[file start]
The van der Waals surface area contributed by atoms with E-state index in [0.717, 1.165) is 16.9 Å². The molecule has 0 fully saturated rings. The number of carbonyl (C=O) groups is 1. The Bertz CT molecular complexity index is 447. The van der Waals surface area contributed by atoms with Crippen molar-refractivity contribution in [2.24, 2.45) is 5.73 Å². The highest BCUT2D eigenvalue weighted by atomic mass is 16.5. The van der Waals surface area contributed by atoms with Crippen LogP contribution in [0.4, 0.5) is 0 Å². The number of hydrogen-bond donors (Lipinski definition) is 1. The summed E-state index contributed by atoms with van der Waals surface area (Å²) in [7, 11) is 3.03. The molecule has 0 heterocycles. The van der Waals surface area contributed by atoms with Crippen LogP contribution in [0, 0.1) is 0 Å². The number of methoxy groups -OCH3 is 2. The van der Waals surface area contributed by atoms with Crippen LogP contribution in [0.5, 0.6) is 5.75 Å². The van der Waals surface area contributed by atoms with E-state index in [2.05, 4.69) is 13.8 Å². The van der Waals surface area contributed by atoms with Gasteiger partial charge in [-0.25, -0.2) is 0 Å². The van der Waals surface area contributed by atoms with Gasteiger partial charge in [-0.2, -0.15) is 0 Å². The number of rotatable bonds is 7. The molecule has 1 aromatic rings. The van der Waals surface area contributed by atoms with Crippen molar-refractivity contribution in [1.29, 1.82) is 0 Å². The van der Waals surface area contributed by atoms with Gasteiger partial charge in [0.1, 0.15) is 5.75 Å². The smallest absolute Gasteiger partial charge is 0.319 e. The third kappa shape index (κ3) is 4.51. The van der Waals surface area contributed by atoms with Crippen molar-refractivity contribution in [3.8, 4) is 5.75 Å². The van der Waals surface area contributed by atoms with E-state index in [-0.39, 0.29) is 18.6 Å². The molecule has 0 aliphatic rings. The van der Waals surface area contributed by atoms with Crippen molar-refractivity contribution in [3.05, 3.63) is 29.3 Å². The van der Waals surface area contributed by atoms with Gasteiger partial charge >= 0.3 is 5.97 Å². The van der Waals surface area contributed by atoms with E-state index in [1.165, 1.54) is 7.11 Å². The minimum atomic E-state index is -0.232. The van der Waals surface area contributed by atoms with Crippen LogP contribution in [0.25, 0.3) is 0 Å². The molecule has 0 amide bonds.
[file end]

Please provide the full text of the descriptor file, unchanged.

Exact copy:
The van der Waals surface area contributed by atoms with E-state index in [0.717, 1.165) is 16.9 Å². The molecule has 0 fully saturated rings. The number of carbonyl (C=O) groups is 1. The Bertz CT molecular complexity index is 447. The van der Waals surface area contributed by atoms with Crippen molar-refractivity contribution in [2.24, 2.45) is 5.73 Å². The highest BCUT2D eigenvalue weighted by atomic mass is 16.5. The van der Waals surface area contributed by atoms with Crippen LogP contribution in [0.4, 0.5) is 0 Å². The number of hydrogen-bond donors (Lipinski definition) is 1. The summed E-state index contributed by atoms with van der Waals surface area (Å²) in [7, 11) is 3.03. The molecule has 0 heterocycles. The van der Waals surface area contributed by atoms with Crippen LogP contribution in [0, 0.1) is 0 Å². The number of methoxy groups -OCH3 is 2. The van der Waals surface area contributed by atoms with Crippen LogP contribution in [0.5, 0.6) is 5.75 Å². The van der Waals surface area contributed by atoms with E-state index in [2.05, 4.69) is 13.8 Å². The van der Waals surface area contributed by atoms with Gasteiger partial charge in [-0.25, -0.2) is 0 Å². The van der Waals surface area contributed by atoms with Gasteiger partial charge in [-0.2, -0.15) is 0 Å². The number of rotatable bonds is 7. The molecule has 1 aromatic rings. The van der Waals surface area contributed by atoms with Crippen molar-refractivity contribution in [1.29, 1.82) is 0 Å². The van der Waals surface area contributed by atoms with Gasteiger partial charge in [0.1, 0.15) is 5.75 Å². The smallest absolute Gasteiger partial charge is 0.319 e. The third kappa shape index (κ3) is 4.51. The van der Waals surface area contributed by atoms with Crippen molar-refractivity contribution in [3.8, 4) is 5.75 Å². The van der Waals surface area contributed by atoms with E-state index in [-0.39, 0.29) is 18.6 Å². The molecule has 0 aliphatic rings. The van der Waals surface area contributed by atoms with Crippen molar-refractivity contribution in [3.05, 3.63) is 29.3 Å². The van der Waals surface area contributed by atoms with Gasteiger partial charge >= 0.3 is 5.97 Å². The van der Waals surface area contributed by atoms with E-state index in [1.165, 1.54) is 7.11 Å². The minimum atomic E-state index is -0.232. The van der Waals surface area contributed by atoms with Crippen LogP contribution in [0.25, 0.3) is 0 Å². The molecule has 0 amide bonds.